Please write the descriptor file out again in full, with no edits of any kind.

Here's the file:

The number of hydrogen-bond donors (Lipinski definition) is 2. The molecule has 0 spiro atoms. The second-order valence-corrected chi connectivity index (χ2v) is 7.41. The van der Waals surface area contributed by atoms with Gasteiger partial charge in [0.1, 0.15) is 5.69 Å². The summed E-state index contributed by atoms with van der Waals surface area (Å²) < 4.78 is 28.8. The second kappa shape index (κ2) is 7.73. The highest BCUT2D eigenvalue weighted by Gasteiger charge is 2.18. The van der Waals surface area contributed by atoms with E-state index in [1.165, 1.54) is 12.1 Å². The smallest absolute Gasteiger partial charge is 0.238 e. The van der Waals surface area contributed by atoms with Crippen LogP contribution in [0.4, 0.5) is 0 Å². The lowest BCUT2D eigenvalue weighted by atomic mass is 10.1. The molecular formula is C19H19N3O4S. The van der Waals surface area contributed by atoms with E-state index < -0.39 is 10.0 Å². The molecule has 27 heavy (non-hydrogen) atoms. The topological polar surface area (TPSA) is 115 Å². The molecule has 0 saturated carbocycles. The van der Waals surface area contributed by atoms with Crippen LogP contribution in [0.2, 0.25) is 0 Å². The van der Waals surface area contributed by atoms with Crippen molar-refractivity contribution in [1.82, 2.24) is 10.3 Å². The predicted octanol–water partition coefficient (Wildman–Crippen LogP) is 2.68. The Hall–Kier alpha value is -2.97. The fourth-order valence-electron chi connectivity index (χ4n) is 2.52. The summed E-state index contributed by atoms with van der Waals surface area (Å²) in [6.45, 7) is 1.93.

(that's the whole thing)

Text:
The number of hydrogen-bond donors (Lipinski definition) is 2. The molecule has 0 spiro atoms. The second-order valence-corrected chi connectivity index (χ2v) is 7.41. The van der Waals surface area contributed by atoms with Gasteiger partial charge in [0.1, 0.15) is 5.69 Å². The summed E-state index contributed by atoms with van der Waals surface area (Å²) < 4.78 is 28.8. The second kappa shape index (κ2) is 7.73. The highest BCUT2D eigenvalue weighted by Gasteiger charge is 2.18. The van der Waals surface area contributed by atoms with E-state index in [1.165, 1.54) is 12.1 Å². The smallest absolute Gasteiger partial charge is 0.238 e. The van der Waals surface area contributed by atoms with Crippen LogP contribution in [0.4, 0.5) is 0 Å². The lowest BCUT2D eigenvalue weighted by atomic mass is 10.1. The molecular formula is C19H19N3O4S. The van der Waals surface area contributed by atoms with E-state index < -0.39 is 10.0 Å². The molecule has 27 heavy (non-hydrogen) atoms. The topological polar surface area (TPSA) is 115 Å². The molecule has 0 saturated carbocycles. The van der Waals surface area contributed by atoms with Crippen LogP contribution in [0.2, 0.25) is 0 Å². The van der Waals surface area contributed by atoms with Crippen molar-refractivity contribution in [1.82, 2.24) is 10.3 Å². The predicted octanol–water partition coefficient (Wildman–Crippen LogP) is 2.68. The Hall–Kier alpha value is -2.97. The fourth-order valence-electron chi connectivity index (χ4n) is 2.52. The summed E-state index contributed by atoms with van der Waals surface area (Å²) in [6.45, 7) is 1.93.